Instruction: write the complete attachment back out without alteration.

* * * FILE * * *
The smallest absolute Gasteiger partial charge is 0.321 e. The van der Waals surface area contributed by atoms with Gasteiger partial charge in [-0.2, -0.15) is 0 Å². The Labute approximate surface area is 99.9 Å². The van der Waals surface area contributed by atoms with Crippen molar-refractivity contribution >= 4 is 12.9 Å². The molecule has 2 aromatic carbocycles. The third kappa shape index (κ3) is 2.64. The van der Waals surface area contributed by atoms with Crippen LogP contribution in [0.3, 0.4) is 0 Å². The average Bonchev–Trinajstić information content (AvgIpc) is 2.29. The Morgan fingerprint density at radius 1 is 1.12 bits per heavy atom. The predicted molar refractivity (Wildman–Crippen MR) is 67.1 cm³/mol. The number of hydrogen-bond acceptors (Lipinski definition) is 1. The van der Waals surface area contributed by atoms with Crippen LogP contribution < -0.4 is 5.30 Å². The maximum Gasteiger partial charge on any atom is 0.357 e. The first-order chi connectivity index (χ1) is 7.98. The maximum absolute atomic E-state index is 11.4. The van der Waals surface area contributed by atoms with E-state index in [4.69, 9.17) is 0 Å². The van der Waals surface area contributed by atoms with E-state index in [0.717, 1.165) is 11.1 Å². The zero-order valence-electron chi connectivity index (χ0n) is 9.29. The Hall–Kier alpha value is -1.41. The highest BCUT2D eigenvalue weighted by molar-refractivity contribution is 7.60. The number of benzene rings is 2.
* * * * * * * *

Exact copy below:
The smallest absolute Gasteiger partial charge is 0.321 e. The van der Waals surface area contributed by atoms with Gasteiger partial charge in [-0.2, -0.15) is 0 Å². The Labute approximate surface area is 99.9 Å². The van der Waals surface area contributed by atoms with Crippen molar-refractivity contribution >= 4 is 12.9 Å². The molecule has 2 aromatic carbocycles. The third kappa shape index (κ3) is 2.64. The van der Waals surface area contributed by atoms with Crippen LogP contribution in [0.3, 0.4) is 0 Å². The average Bonchev–Trinajstić information content (AvgIpc) is 2.29. The Morgan fingerprint density at radius 1 is 1.12 bits per heavy atom. The predicted molar refractivity (Wildman–Crippen MR) is 67.1 cm³/mol. The number of hydrogen-bond acceptors (Lipinski definition) is 1. The van der Waals surface area contributed by atoms with Crippen LogP contribution < -0.4 is 5.30 Å². The maximum Gasteiger partial charge on any atom is 0.357 e. The first-order chi connectivity index (χ1) is 7.98. The maximum absolute atomic E-state index is 11.4. The van der Waals surface area contributed by atoms with E-state index in [4.69, 9.17) is 0 Å². The van der Waals surface area contributed by atoms with E-state index in [0.717, 1.165) is 11.1 Å². The zero-order valence-electron chi connectivity index (χ0n) is 9.29. The Hall–Kier alpha value is -1.41. The highest BCUT2D eigenvalue weighted by molar-refractivity contribution is 7.60. The number of benzene rings is 2.